Ausonius, Epigram I (Labor Day Edition)

“Phoebus, lord of song, and Tritonia, defender in battles, and you too, Victoria, descending with a light foot from the air, adorn the lightened brow with a double diadem, bearing the garlands which are the toga’s gifts and the prize of war. Augustus, powerful in war and speech, deserves a double honor of twin titles, since he mixes battles with the Muses, and tempers the Getic war with his Apollinian strain. Amidst the weapons, the brutal Chuni, and the thieving Sarmatians, wherever he finds a break from making war, he only indulges himself in the Clarian Muses among his camp. He has hardly put down the flying arrows, those screaming missiles, when he sets his hand to the reed of the Muses – he knows no idle leisure, and so when he puts down the reed he dashes off a poem. But it is not a soft and gentle poem – it recalls the awful wars of Odrysian Mars and the weapons of the Thracian Amazon. Rejoice, Achilles, for you will be celebrated once again by a great poet – we now have a Roman Homer!”

Phoebe potens numeris, praeses Tritonia bellis,
tu quoque ab aerio praepes Victoria lapsu,
come serenatam duplici diademate frontem,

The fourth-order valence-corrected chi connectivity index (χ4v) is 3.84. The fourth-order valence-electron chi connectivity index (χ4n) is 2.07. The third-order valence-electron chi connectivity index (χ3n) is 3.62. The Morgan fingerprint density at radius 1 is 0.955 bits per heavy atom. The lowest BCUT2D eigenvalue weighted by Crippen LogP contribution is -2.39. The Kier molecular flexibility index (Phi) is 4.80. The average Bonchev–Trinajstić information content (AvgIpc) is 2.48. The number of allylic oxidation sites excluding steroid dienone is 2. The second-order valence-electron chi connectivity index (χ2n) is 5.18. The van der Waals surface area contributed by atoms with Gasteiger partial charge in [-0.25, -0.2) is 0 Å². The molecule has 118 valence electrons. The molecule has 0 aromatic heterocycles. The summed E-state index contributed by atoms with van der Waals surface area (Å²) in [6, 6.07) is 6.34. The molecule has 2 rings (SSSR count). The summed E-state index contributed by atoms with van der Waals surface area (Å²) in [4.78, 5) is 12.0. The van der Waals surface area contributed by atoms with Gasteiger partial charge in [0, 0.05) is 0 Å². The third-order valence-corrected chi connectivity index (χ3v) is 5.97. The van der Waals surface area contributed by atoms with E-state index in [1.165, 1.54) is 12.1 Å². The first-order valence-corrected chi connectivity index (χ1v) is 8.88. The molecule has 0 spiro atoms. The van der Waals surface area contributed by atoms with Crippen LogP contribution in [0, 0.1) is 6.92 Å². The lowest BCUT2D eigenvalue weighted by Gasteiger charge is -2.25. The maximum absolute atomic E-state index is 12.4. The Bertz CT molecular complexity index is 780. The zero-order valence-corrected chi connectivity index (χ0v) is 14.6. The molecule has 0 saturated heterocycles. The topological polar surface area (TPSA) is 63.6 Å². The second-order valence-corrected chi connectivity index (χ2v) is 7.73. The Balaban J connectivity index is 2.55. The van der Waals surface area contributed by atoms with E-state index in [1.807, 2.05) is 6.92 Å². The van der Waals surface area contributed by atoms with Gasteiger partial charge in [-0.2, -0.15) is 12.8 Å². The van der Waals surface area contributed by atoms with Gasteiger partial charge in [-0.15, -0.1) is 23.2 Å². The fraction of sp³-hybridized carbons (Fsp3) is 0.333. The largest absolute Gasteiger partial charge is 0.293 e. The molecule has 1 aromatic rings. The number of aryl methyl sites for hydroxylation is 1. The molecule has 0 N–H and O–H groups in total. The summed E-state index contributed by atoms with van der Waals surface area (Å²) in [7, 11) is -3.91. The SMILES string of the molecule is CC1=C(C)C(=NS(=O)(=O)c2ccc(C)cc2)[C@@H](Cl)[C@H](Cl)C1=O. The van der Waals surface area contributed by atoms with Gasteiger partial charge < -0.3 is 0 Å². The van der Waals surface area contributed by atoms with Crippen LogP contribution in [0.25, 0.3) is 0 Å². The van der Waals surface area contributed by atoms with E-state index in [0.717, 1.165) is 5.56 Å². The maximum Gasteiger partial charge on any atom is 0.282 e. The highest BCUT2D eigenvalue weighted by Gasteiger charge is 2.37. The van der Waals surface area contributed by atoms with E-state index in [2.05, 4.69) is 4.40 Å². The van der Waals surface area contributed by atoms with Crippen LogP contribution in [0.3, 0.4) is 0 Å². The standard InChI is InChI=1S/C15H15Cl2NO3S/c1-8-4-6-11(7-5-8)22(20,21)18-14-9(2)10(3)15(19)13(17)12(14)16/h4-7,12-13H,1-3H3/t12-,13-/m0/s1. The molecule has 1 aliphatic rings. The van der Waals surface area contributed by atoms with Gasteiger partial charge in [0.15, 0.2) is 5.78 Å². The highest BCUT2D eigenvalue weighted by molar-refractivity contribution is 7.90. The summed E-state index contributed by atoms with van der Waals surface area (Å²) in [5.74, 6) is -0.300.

serta ferens, quae dona togae, quae praemia pugnae.
Bellandi fandique potens Augustus honorem
bis meret, ut geminet titulos, qui proelia Musis
temperat et Geticum moderatur Apolline Martem.
Arma inter Chunosque truces furtoque nocentes
Sauromatas, quantum cessat de tempore belli,
indulget Clariis tantum inter castra Camenis.
Vix posuit volucres stridentia tela sagittas:
Musarum ad calamos fertur manus, otia nescit
et commutata meditatur harundine carmen;
sed carmen non molle modis, bella horrida Martis
Odrysii Thraessaeque viraginis arma retractat.
Exsulta, Aeacide, celebraris vate superbo
rursum Romanusque tibi contingit Homerus.

Some notes:
-Gibbon writes, in the first footnote of Chapter XXVII of his Decline and Fall, that “The poetical fame of Ausonius condemns the taste of his age.” The emperor Valentinian had appointed Ausonius as tutor to his son, the emperor Gratian, about whom this epigram is written.

-The finale line recalls Propertius 2.34.65-66:
cedite Romani scriptores, cedite Grai:
nescioquid maius nascitur Iliade.

“Out of the way Roman authors, and step aside you Greeks:
something greater than the Iliad is born.”

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